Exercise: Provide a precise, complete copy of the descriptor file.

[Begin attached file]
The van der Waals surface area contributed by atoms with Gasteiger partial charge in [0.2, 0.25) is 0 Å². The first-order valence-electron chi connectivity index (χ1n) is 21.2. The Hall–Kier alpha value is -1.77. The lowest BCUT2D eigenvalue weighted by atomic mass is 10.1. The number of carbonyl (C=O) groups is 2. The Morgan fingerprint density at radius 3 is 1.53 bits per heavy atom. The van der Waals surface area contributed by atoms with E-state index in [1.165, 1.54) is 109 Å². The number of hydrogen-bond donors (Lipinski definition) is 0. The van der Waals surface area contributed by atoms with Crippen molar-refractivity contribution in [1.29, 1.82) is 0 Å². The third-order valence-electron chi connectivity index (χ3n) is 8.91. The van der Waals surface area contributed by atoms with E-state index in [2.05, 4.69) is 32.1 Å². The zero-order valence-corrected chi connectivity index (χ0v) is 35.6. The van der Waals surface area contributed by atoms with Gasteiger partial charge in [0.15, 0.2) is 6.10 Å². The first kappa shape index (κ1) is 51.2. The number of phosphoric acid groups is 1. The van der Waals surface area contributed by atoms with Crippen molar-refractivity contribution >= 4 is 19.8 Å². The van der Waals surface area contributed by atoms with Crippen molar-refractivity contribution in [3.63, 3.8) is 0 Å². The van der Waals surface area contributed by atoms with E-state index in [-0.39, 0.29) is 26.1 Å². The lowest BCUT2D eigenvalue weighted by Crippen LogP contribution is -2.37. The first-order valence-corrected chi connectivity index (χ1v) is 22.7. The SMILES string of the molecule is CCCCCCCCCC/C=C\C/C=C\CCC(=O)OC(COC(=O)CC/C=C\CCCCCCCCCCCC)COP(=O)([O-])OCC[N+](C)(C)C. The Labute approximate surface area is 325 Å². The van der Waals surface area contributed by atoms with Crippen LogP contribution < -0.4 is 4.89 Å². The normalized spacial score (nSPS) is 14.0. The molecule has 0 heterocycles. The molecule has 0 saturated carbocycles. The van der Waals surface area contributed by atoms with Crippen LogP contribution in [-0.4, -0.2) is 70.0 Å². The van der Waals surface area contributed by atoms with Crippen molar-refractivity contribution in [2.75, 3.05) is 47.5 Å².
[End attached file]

The van der Waals surface area contributed by atoms with Gasteiger partial charge in [0.2, 0.25) is 0 Å². The first-order valence-electron chi connectivity index (χ1n) is 21.2. The Hall–Kier alpha value is -1.77. The lowest BCUT2D eigenvalue weighted by atomic mass is 10.1. The number of carbonyl (C=O) groups is 2. The Morgan fingerprint density at radius 3 is 1.53 bits per heavy atom. The van der Waals surface area contributed by atoms with E-state index in [1.165, 1.54) is 109 Å². The number of hydrogen-bond donors (Lipinski definition) is 0. The van der Waals surface area contributed by atoms with Crippen molar-refractivity contribution in [1.29, 1.82) is 0 Å². The third-order valence-electron chi connectivity index (χ3n) is 8.91. The van der Waals surface area contributed by atoms with E-state index in [2.05, 4.69) is 32.1 Å². The zero-order valence-corrected chi connectivity index (χ0v) is 35.6. The van der Waals surface area contributed by atoms with Gasteiger partial charge in [0.15, 0.2) is 6.10 Å². The first kappa shape index (κ1) is 51.2. The number of phosphoric acid groups is 1. The van der Waals surface area contributed by atoms with Crippen molar-refractivity contribution >= 4 is 19.8 Å². The van der Waals surface area contributed by atoms with Crippen molar-refractivity contribution in [3.63, 3.8) is 0 Å². The van der Waals surface area contributed by atoms with E-state index in [-0.39, 0.29) is 26.1 Å². The lowest BCUT2D eigenvalue weighted by Crippen LogP contribution is -2.37. The first-order valence-corrected chi connectivity index (χ1v) is 22.7. The SMILES string of the molecule is CCCCCCCCCC/C=C\C/C=C\CCC(=O)OC(COC(=O)CC/C=C\CCCCCCCCCCCC)COP(=O)([O-])OCC[N+](C)(C)C. The Labute approximate surface area is 325 Å². The van der Waals surface area contributed by atoms with Crippen LogP contribution < -0.4 is 4.89 Å². The normalized spacial score (nSPS) is 14.0. The molecule has 0 heterocycles. The molecule has 0 saturated carbocycles. The van der Waals surface area contributed by atoms with Crippen LogP contribution in [-0.4, -0.2) is 70.0 Å². The van der Waals surface area contributed by atoms with Crippen molar-refractivity contribution in [2.75, 3.05) is 47.5 Å².